The Union teams conducted household and community level monitoring and the sub-district level teams verified the monitoring data with field visits and checked data on the online dashboard. 1500 heads of household (randomly selected from the 500 communities) responded to the household level result monitoring and more than 7,000 representatives from the communities participated in community level monitoring. All the data was collected through apps and sent from the field using Android mobile.
The data focused on four indicators:
- New latrine installations
- Un-improved to improved latrine
- Hand washing device installation
- ODF (Open Defecation Free) declaration and certification.
Those engaged in online monitoring had not previously used Android mobiles before this training. Now they are successfully performing online monitoring as a result of this high quality hands on training. The community welcomed the online system because they already depend on mobile phone based services to exchanges messages, transfer money, and pay mobile phone, gas and electric bills.
The implementation of this system was not completely challenge free. In some areas It was difficult to engage government staff because they were busy with administrative work and post-election activities. And in some remote areas the phone network was poor and it was necessary to spend additional time sending monitoring data from the field areas.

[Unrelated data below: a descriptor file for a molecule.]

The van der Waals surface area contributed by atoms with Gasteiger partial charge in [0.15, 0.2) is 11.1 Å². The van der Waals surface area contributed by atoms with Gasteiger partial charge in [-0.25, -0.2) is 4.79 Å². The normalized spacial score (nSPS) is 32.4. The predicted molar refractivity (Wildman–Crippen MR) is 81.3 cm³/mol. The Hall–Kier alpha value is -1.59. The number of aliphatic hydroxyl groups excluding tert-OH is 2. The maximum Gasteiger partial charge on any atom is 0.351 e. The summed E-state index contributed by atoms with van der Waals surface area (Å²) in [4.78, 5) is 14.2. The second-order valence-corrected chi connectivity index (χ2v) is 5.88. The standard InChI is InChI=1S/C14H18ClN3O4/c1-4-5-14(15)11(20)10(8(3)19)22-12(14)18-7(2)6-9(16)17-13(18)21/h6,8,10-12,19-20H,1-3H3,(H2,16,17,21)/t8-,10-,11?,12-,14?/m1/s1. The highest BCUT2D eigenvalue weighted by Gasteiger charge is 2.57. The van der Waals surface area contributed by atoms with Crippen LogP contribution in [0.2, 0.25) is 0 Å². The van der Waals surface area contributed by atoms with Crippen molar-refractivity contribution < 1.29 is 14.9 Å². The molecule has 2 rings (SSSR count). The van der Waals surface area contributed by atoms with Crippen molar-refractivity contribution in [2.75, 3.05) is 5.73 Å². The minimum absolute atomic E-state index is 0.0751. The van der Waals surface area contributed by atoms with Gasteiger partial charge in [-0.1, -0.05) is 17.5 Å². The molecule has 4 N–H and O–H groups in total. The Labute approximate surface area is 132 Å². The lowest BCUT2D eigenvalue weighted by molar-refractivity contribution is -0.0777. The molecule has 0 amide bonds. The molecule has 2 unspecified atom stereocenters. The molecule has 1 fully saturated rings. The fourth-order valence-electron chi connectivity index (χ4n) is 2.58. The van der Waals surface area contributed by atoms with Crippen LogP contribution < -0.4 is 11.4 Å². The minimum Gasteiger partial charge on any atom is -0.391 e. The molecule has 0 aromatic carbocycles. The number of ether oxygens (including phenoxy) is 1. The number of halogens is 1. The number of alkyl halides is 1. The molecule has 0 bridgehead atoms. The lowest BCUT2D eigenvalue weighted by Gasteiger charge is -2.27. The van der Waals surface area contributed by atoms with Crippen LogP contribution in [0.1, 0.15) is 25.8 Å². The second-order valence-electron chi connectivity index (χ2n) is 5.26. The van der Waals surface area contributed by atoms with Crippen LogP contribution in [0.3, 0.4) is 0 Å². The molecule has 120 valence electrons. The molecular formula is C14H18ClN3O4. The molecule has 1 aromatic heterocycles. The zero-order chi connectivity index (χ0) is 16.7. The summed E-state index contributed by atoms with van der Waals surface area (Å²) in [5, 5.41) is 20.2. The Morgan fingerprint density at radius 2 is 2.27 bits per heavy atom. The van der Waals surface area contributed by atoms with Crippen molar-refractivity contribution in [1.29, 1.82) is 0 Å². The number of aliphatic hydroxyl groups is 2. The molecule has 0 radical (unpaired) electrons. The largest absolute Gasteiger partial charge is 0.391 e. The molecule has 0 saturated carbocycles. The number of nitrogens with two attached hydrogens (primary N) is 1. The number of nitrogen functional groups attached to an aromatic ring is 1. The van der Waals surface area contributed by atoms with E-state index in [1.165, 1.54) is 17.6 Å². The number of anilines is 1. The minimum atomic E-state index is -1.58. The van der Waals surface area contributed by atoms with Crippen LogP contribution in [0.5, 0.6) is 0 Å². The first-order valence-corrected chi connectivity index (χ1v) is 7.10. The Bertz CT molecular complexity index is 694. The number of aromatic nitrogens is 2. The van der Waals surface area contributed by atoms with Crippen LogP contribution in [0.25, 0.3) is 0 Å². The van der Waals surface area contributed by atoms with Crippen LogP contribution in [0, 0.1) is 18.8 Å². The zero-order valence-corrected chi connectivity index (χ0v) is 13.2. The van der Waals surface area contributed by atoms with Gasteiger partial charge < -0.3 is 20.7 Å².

What is remarkable is that in this initiative a large number of people can now operate mobile online monitoring when most are representatives of the stakeholders, including direct project beneficiaries. This will contribute to the sustainability of the project achievements and add value to our WASH work.
The project has received support from the Government of Bangladesh, UKAID and UNICEF. Practical Action, Bangladesh have been implementing this project with field programme support of local NGOs UST, SPACE, CDS and OMUS.17 Comments » | Add your comment
Jai Bageshwori is a small village located in Surajpur-11, Gulariya consisting of 24 households. Majority of the people were relocated during the Maoist insurgency period. Mr. and Mrs. Rana are one of them who were displaced from Jajarkot. Mr. Pabitra Rana recalls, “during the insurgency period, we didn’t have any options but to join the Maoist. I had my mom, dad and my little boy who was only 3 years old then, so for their security reason also I had to join the Maoist.” Mr. Pabitra Rana and his wife Mrs. Gita Rana served the Maoist army for 4 years. He shared many gruesome stories which were beyond my imagination. Later he suffered from chronic gastritis and mental stress; therefore, decided to abscond along with his wife and took refuge in India. On 21 November 2006, a peace agreement was signed between Nepal government and the Maoist, which was six months after the Rana couple had fled Nepal. “It was really painful to drift apart from the family, there was not a single day I didn’t think of them. The day I found about the peace agreement I decided that was it, so packed my bags and came back to Nepal,” says Mr. Rana with a tear in his voice. Mr. Rana worked as a laborer in one of the companies in India and had saved some money. So, instead of going back to Jajarkot, he decided to start a new life from the money he had saved. He bought a small piece of land in Jai Bageshowri and built a one bed room house and decided to call it home.